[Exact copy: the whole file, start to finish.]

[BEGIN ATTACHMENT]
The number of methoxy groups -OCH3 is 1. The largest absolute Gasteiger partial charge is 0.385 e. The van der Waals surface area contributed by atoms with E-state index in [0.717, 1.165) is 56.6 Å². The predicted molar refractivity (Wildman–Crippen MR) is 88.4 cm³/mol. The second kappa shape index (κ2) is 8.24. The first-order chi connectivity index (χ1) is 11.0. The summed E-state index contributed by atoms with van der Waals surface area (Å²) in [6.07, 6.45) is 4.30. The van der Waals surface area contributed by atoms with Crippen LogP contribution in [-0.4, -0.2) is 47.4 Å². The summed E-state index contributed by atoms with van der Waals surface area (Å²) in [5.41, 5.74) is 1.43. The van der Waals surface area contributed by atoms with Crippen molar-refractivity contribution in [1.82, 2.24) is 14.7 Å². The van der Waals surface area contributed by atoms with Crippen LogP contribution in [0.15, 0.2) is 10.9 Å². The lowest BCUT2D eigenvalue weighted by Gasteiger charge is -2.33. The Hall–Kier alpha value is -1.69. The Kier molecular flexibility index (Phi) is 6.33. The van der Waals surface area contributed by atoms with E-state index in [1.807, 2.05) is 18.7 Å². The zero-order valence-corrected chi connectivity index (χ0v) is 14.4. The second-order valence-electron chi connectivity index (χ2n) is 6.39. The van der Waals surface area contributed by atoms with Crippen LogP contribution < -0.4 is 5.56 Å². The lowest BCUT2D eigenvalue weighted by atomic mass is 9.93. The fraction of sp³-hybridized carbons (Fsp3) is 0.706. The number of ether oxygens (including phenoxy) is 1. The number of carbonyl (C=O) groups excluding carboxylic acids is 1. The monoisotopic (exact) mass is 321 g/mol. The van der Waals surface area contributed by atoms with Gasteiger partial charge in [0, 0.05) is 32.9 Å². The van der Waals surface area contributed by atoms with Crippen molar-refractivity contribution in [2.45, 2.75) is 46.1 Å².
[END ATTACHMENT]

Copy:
The number of methoxy groups -OCH3 is 1. The largest absolute Gasteiger partial charge is 0.385 e. The van der Waals surface area contributed by atoms with E-state index in [0.717, 1.165) is 56.6 Å². The predicted molar refractivity (Wildman–Crippen MR) is 88.4 cm³/mol. The second kappa shape index (κ2) is 8.24. The first-order chi connectivity index (χ1) is 11.0. The summed E-state index contributed by atoms with van der Waals surface area (Å²) in [6.07, 6.45) is 4.30. The van der Waals surface area contributed by atoms with Crippen LogP contribution in [-0.4, -0.2) is 47.4 Å². The summed E-state index contributed by atoms with van der Waals surface area (Å²) in [5.41, 5.74) is 1.43. The van der Waals surface area contributed by atoms with Crippen molar-refractivity contribution in [1.82, 2.24) is 14.7 Å². The van der Waals surface area contributed by atoms with Crippen LogP contribution in [0.15, 0.2) is 10.9 Å². The lowest BCUT2D eigenvalue weighted by Gasteiger charge is -2.33. The Hall–Kier alpha value is -1.69. The Kier molecular flexibility index (Phi) is 6.33. The van der Waals surface area contributed by atoms with E-state index in [1.807, 2.05) is 18.7 Å². The zero-order valence-corrected chi connectivity index (χ0v) is 14.4. The second-order valence-electron chi connectivity index (χ2n) is 6.39. The van der Waals surface area contributed by atoms with Crippen LogP contribution < -0.4 is 5.56 Å². The lowest BCUT2D eigenvalue weighted by atomic mass is 9.93. The fraction of sp³-hybridized carbons (Fsp3) is 0.706. The number of ether oxygens (including phenoxy) is 1. The number of carbonyl (C=O) groups excluding carboxylic acids is 1. The monoisotopic (exact) mass is 321 g/mol. The van der Waals surface area contributed by atoms with Gasteiger partial charge in [0, 0.05) is 32.9 Å². The van der Waals surface area contributed by atoms with Crippen molar-refractivity contribution in [2.45, 2.75) is 46.1 Å².